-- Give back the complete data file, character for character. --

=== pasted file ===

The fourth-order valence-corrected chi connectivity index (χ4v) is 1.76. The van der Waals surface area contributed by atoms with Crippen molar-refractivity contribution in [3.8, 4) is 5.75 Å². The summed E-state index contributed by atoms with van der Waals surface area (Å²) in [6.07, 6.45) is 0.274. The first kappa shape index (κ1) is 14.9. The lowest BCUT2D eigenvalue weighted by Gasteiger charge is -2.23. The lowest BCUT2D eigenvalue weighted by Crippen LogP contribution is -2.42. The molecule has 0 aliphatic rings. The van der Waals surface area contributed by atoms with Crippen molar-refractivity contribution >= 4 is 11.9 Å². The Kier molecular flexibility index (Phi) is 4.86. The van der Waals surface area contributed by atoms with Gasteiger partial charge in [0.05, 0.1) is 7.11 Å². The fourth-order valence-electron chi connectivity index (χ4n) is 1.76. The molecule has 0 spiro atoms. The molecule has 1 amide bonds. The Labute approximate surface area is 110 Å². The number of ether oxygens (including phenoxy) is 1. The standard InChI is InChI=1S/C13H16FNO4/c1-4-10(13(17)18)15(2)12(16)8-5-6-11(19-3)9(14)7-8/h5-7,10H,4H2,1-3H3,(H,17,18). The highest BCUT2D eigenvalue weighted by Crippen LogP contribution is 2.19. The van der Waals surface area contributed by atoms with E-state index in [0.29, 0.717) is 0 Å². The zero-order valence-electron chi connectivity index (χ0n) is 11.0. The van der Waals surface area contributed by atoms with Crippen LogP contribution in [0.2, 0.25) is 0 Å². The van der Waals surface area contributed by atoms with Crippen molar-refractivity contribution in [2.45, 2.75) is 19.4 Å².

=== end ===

The fourth-order valence-corrected chi connectivity index (χ4v) is 1.76. The van der Waals surface area contributed by atoms with Crippen molar-refractivity contribution in [3.8, 4) is 5.75 Å². The summed E-state index contributed by atoms with van der Waals surface area (Å²) in [6.07, 6.45) is 0.274. The first kappa shape index (κ1) is 14.9. The lowest BCUT2D eigenvalue weighted by Gasteiger charge is -2.23. The lowest BCUT2D eigenvalue weighted by Crippen LogP contribution is -2.42. The molecule has 0 aliphatic rings. The van der Waals surface area contributed by atoms with Crippen molar-refractivity contribution >= 4 is 11.9 Å². The Kier molecular flexibility index (Phi) is 4.86. The van der Waals surface area contributed by atoms with Gasteiger partial charge in [0.05, 0.1) is 7.11 Å². The fourth-order valence-electron chi connectivity index (χ4n) is 1.76. The molecule has 0 spiro atoms. The molecule has 1 amide bonds. The Labute approximate surface area is 110 Å². The number of ether oxygens (including phenoxy) is 1. The standard InChI is InChI=1S/C13H16FNO4/c1-4-10(13(17)18)15(2)12(16)8-5-6-11(19-3)9(14)7-8/h5-7,10H,4H2,1-3H3,(H,17,18). The highest BCUT2D eigenvalue weighted by Crippen LogP contribution is 2.19. The van der Waals surface area contributed by atoms with E-state index in [0.29, 0.717) is 0 Å². The zero-order valence-electron chi connectivity index (χ0n) is 11.0. The van der Waals surface area contributed by atoms with Crippen LogP contribution in [0.2, 0.25) is 0 Å². The van der Waals surface area contributed by atoms with Crippen molar-refractivity contribution in [2.45, 2.75) is 19.4 Å².